Dwarf Fan Columbine, Miyama-odamaki
Aquilegia flabellata var. pumila

Family: Ranunculaceae (ra-nun-kew-LAY-see-ee) (Info)
Genus: Aquilegia (a-kwi-LEE-jee-a) (Info)
Species: flabellata var. pumila
Additional cultivar information:(aka Nana)

Category:

Alpines and Rock Gardens

Perennials

Height:

under 6 in. (15 cm)

Spacing:

6-9 in. (15-22 cm)

Hardiness:

USDA Zone 6a: to -23.3 C (-10 F)

USDA Zone 6b: to -20.5 C (-5 F)

USDA Zone 7a: to -17.7 C (0 F)

USDA Zone 7b: to -14.9 C (5 F)

USDA Zone 8a: to -12.2 C (10 F)

USDA Zone 8b: to -9.4 C (15 F)

USDA Zone 9a: to -6.6 C (20 F)

USDA Zone 9b: to -3.8 C (25 F)

USDA Zone 10a: to -1.1 C (30 F)

Sun Exposure:

Full Sun

Sun to Partial Shade

Danger:

Unknown - Tell us

Bloom Color:

Dark Blue

Blue-Violet

Bloom Time:

Mid Spring

Foliage:

Deciduous

Shiny/Glossy-Textured

Other details:

This plant is attractive to bees, butterflies and/or birds

Average Water Needs; Water regularly; do not overwater

Self-sows freely; deadhead if you do not want volunteer seedlings next season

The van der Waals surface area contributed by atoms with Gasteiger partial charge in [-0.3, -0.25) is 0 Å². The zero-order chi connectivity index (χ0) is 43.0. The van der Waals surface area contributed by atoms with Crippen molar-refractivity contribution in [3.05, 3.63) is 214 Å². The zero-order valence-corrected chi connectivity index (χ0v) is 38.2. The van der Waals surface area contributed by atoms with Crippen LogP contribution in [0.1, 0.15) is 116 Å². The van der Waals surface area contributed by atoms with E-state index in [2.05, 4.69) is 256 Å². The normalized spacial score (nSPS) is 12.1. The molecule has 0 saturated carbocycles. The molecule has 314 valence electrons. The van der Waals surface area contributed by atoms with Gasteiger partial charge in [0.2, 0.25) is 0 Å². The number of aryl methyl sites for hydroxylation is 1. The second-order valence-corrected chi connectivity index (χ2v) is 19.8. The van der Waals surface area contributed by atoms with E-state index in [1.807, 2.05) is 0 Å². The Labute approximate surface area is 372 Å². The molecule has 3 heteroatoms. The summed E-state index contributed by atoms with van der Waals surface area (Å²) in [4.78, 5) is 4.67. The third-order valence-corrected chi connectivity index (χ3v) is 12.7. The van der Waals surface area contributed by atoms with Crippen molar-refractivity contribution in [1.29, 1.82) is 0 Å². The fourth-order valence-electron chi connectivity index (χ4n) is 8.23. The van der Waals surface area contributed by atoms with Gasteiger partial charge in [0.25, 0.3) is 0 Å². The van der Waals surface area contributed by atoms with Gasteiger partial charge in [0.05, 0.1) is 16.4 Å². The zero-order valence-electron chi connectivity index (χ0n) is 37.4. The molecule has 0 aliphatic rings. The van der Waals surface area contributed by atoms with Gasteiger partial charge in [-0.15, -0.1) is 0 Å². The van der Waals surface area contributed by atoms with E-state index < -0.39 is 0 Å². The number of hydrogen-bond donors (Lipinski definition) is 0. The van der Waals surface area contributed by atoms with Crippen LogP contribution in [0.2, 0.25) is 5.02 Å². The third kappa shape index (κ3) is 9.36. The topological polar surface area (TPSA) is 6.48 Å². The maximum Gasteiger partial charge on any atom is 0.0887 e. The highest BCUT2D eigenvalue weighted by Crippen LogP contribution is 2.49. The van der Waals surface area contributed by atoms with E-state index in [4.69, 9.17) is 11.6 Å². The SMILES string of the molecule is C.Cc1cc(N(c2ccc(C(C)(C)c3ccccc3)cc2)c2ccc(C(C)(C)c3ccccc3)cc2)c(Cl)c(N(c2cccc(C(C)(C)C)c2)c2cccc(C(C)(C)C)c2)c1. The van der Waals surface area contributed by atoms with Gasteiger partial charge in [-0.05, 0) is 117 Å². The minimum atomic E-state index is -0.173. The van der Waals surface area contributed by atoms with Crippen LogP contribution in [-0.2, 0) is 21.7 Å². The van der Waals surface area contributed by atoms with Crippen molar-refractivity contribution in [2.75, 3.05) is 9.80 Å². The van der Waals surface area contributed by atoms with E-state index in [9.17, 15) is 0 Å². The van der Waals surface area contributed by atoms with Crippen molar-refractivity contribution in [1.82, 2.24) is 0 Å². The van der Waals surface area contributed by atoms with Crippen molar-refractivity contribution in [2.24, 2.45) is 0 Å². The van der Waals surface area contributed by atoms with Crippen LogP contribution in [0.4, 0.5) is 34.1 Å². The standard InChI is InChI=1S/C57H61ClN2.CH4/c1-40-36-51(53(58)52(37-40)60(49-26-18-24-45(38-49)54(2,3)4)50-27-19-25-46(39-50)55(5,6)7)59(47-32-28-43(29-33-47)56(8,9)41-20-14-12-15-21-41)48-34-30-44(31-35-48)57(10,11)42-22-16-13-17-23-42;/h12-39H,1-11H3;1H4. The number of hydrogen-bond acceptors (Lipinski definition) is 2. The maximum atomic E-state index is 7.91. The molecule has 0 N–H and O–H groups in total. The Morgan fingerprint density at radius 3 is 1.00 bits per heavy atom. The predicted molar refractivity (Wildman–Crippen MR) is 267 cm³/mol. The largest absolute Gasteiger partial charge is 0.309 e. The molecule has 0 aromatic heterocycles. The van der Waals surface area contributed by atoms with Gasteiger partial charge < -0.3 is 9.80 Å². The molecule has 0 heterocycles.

This plant may be considered a protected species; check before digging or gathering seeds

Suitable for growing in containers

Soil pH requirements:

5.6 to 6.0 (acidic)

6.1 to 6.5 (mildly acidic)

6.6 to 7.5 (neutral)

Patent Information:

Unknown - Tell us

Propagation Methods:

From seed; direct sow outdoors in fall

Seed Collecting:

Allow pods to dry on plant; break open to collect seeds

Properly cleaned, seed can be successfully stored

Regional

This plant has been said to grow in the following regions:

Mount Prospect, Illinois

Gardeners' Notes:

1
positive
0
neutrals
0
negatives
RatingContent
Positive

On Apr 24, 2004, Lophophora from Tokyo
Japan wrote:

This is a dwarf alpine variety of the species, the foliage less than 12cm high, the flowers slightly taller. Japanese breeders have selected strong clones that do well in lowland gardens. They have also selected for a beautiful blue - in the wild it tends to be far more purple.

Will readily self-sow around the garden, and bloom in the second year. The local Cabbage Butterfly larvae consider the blooms a delicacy.

"Odamaki" is the Japanese for columbine, and "miyama" means foothills, or lower mountains.